The principles of such beam shaping are well known to art workers, as are methods for detailed design for any particular case. In practicing the present invention, it is preferred for the longitudinal adjustment range of the weak focusing element to provide a range of beam waist positions that is sufficiently large to enable a match of beam waist size and location between the lowest order cavity mode and the beam incident on the cavity.
In some cases, the lowest order cavity mode may not have the same beam profile in the two transverse directions, e.g. as a result of fabrication tolerances and/or off-axis incidence on an optical surface inside the cavity. Such a cavity mode is astigmatic, so mode matching to such a cavity can be improved by providing an input beam that at least approximately has the same kind and amount of astigmatism. Astigmatism of second beam 140 can be provided in the embodiment of
Such tilting of the weak focusing element can be regarded as providing a differential adjustment of beam size in the tangential and sagittal planes at the resonator input, as shown in the example of
In this example, the tangential and sagittal planes are defined with respect to lens tilt as follows: the sagittal plane includes the axis of lens rotation, while the tangential plane is perpendicular to the axis of lens rotation. Thus for a z-propagating beam and a lens tilt that is a rotation about the y axis, the tangential plane (
Methods for adjusting the positions and angles of elements 110 and 114 of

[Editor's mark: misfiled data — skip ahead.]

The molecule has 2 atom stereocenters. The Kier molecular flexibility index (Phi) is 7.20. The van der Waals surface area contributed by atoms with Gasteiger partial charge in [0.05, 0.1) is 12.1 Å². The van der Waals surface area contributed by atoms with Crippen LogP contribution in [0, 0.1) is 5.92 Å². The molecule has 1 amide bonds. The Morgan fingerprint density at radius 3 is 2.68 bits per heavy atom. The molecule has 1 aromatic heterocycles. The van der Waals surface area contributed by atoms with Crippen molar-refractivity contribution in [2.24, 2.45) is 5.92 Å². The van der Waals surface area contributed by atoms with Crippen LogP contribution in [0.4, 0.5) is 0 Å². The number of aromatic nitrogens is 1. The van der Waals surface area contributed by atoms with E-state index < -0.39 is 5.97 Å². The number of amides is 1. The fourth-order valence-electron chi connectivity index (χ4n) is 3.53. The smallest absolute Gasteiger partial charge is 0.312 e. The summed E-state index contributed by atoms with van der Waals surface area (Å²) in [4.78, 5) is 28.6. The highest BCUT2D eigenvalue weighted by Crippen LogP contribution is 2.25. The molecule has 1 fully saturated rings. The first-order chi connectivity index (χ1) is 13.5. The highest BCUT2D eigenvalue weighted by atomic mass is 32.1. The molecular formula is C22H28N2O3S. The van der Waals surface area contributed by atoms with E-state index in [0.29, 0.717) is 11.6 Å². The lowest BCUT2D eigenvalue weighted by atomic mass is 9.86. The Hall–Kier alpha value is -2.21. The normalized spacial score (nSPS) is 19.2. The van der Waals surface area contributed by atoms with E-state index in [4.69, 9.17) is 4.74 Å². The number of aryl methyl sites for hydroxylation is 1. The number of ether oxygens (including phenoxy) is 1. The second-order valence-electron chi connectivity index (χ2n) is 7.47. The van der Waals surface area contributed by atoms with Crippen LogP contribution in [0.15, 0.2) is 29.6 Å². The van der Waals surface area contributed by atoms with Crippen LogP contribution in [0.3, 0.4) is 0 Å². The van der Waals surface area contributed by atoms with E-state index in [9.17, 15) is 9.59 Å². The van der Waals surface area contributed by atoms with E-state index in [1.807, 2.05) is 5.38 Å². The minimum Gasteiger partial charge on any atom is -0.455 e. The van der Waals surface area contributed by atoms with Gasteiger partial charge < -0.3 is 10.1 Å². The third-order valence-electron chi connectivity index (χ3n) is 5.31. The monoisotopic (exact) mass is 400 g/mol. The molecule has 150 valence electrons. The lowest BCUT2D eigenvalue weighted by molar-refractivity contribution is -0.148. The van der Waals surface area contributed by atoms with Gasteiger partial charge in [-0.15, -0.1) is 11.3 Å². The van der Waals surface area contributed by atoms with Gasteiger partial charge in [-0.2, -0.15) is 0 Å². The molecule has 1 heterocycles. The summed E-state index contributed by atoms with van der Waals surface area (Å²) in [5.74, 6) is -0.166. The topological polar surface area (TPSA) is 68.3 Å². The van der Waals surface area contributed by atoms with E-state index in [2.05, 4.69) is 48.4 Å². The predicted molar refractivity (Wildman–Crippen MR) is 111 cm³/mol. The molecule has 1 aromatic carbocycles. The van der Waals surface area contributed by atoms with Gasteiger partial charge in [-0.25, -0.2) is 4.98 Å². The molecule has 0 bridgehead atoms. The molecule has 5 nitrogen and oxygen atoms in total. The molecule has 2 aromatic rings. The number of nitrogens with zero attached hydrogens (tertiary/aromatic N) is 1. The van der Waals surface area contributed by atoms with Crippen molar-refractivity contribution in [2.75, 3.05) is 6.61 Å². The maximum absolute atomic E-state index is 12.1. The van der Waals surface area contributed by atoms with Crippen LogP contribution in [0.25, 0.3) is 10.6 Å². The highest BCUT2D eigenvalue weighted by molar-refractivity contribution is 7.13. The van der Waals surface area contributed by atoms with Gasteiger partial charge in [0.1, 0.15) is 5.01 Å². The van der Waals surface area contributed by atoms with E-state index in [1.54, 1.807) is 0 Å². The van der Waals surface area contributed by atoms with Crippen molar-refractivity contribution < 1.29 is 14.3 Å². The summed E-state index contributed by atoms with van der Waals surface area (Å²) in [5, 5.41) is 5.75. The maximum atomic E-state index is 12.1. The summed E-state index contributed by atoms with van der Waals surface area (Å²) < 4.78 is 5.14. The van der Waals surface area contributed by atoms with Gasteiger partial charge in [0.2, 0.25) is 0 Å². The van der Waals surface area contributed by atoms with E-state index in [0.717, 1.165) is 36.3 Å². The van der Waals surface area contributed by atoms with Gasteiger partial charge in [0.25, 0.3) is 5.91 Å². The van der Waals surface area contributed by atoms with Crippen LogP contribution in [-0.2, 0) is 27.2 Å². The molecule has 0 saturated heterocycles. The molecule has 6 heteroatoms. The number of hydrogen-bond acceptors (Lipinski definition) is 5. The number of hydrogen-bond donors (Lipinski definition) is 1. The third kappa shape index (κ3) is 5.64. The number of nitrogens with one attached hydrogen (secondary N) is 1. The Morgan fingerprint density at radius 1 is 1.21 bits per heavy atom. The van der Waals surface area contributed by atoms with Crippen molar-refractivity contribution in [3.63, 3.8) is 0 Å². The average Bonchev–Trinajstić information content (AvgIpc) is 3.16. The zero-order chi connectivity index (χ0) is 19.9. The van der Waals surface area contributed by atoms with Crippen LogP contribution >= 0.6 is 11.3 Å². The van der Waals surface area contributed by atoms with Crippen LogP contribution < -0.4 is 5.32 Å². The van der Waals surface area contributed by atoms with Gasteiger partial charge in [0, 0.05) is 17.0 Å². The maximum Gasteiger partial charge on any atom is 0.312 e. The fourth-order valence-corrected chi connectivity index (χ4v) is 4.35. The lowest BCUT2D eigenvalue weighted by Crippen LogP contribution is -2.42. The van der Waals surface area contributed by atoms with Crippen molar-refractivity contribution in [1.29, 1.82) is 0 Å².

|Cited Patent||Filing date||Publication date||Applicant||Title|
|US5291265||Jun 3, 1992||Mar 1, 1994||Aerodyne Research, Inc.||Off-axis cavity absorption cell|
|US5313270||May 7, 1992||May 17, 1994||The Board Of Trustees Of The Leland Stanford Junior University||Method and apparatus for measurement of reflectivity for high quality mirrors|
|US5912740||Jun 20, 1997||Jun 15, 1999||The Board Of Trustees Of The Leland Stanford Junior University||Ring resonant cavities for spectroscopy|
|US6084682 *||Apr 15, 1998||Jul 4, 2000||The Board Of Trustees Of The Leland Stanford Junior University||Cavity-locked ring down spectroscopy|
|US6563583||Oct 12, 2001||May 13, 2003||Amnis Corporation||Multipass cavity for illumination and excitation of moving objects|
|US6816323 *||Oct 3, 2002||Nov 9, 2004||Intel Corporation||Coupling with strong lens and weak lens on flexure|
|US7012696 *||Jul 12, 2001||Mar 14, 2006||Macquarie Research Ltd.||Optical heterodyne detection in optical cavity ringdown spectroscopy|
|US20050168826||Aug 3, 2004||Aug 4, 2005||Serguei Koulikov||Method and apparatus for adjusting the path of an optical beam|
|1||"Description of Prior Sale" Feb. 23, 2005.|
|2||Paul, Joshua B. "Ultrasensitive absorption spectroscopy with a high-finesse optical cavity and off-axis alignment." Sep. 20, 2001. vol. 40, No. 27. Applied Optics.|
|U.S. Classification||356/437, 250/573, 356/432, 359/813, 359/809, 250/576, 359/822, 356/440, 356/461|
|Feb 21, 2007||AS||Assignment|
Owner name: PICARRO, INC., CALIFORNIA
Free format text: ASSIGNMENT OF ASSIGNORS INTEREST;ASSIGNORS:KOULIKOV, SERGUEI;RICHMAN, BRUCE A.;DAVYDOV, DMITRI;SIGNING DATES FROM 20070215 TO 20070220;REEL/FRAME:019020/0605
|Mar 18, 2009||AS||Assignment|
Owner name: SILICON VALLEY BANK, CALIFORNIA
Free format text: SECURITY AGREEMENT;ASSIGNOR:PICARRO, INC.;REEL/FRAME:022416/0005
Effective date: 20090316
|Feb 14, 2014||FPAY||Fee payment|
Year of fee payment: 4